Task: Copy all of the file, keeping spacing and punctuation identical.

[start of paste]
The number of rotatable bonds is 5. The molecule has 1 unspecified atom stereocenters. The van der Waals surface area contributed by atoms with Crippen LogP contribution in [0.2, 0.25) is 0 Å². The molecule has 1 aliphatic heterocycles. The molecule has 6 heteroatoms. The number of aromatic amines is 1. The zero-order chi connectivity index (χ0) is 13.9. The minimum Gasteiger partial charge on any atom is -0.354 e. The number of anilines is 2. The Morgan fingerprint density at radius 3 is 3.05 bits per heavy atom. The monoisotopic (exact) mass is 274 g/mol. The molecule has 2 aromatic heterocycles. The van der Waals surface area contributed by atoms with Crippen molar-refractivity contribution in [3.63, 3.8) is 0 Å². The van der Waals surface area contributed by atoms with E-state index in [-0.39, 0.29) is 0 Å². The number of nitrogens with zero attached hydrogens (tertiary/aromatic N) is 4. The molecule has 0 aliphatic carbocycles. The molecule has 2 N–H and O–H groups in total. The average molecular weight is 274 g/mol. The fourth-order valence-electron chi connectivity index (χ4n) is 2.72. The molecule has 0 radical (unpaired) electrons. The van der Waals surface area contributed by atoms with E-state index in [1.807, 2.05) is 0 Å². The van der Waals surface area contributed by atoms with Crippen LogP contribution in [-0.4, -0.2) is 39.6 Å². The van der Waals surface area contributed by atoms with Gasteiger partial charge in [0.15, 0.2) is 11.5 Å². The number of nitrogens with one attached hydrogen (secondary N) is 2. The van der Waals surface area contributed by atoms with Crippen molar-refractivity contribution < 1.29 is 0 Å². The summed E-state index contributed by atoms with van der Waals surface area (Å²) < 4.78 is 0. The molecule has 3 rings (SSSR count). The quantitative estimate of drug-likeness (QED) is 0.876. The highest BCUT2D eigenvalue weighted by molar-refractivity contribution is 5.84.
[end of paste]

The number of rotatable bonds is 5. The molecule has 1 unspecified atom stereocenters. The van der Waals surface area contributed by atoms with Crippen LogP contribution in [0.2, 0.25) is 0 Å². The molecule has 1 aliphatic heterocycles. The molecule has 6 heteroatoms. The number of aromatic amines is 1. The zero-order chi connectivity index (χ0) is 13.9. The minimum Gasteiger partial charge on any atom is -0.354 e. The number of anilines is 2. The Morgan fingerprint density at radius 3 is 3.05 bits per heavy atom. The monoisotopic (exact) mass is 274 g/mol. The molecule has 2 aromatic heterocycles. The van der Waals surface area contributed by atoms with Crippen molar-refractivity contribution in [3.63, 3.8) is 0 Å². The van der Waals surface area contributed by atoms with E-state index in [-0.39, 0.29) is 0 Å². The number of nitrogens with zero attached hydrogens (tertiary/aromatic N) is 4. The molecule has 0 aliphatic carbocycles. The molecule has 2 N–H and O–H groups in total. The average molecular weight is 274 g/mol. The fourth-order valence-electron chi connectivity index (χ4n) is 2.72. The molecule has 0 radical (unpaired) electrons. The van der Waals surface area contributed by atoms with E-state index in [1.807, 2.05) is 0 Å². The van der Waals surface area contributed by atoms with Crippen LogP contribution in [-0.4, -0.2) is 39.6 Å². The van der Waals surface area contributed by atoms with Gasteiger partial charge in [0.15, 0.2) is 11.5 Å². The number of nitrogens with one attached hydrogen (secondary N) is 2. The van der Waals surface area contributed by atoms with Crippen molar-refractivity contribution < 1.29 is 0 Å². The summed E-state index contributed by atoms with van der Waals surface area (Å²) < 4.78 is 0. The molecule has 3 rings (SSSR count). The quantitative estimate of drug-likeness (QED) is 0.876. The highest BCUT2D eigenvalue weighted by molar-refractivity contribution is 5.84.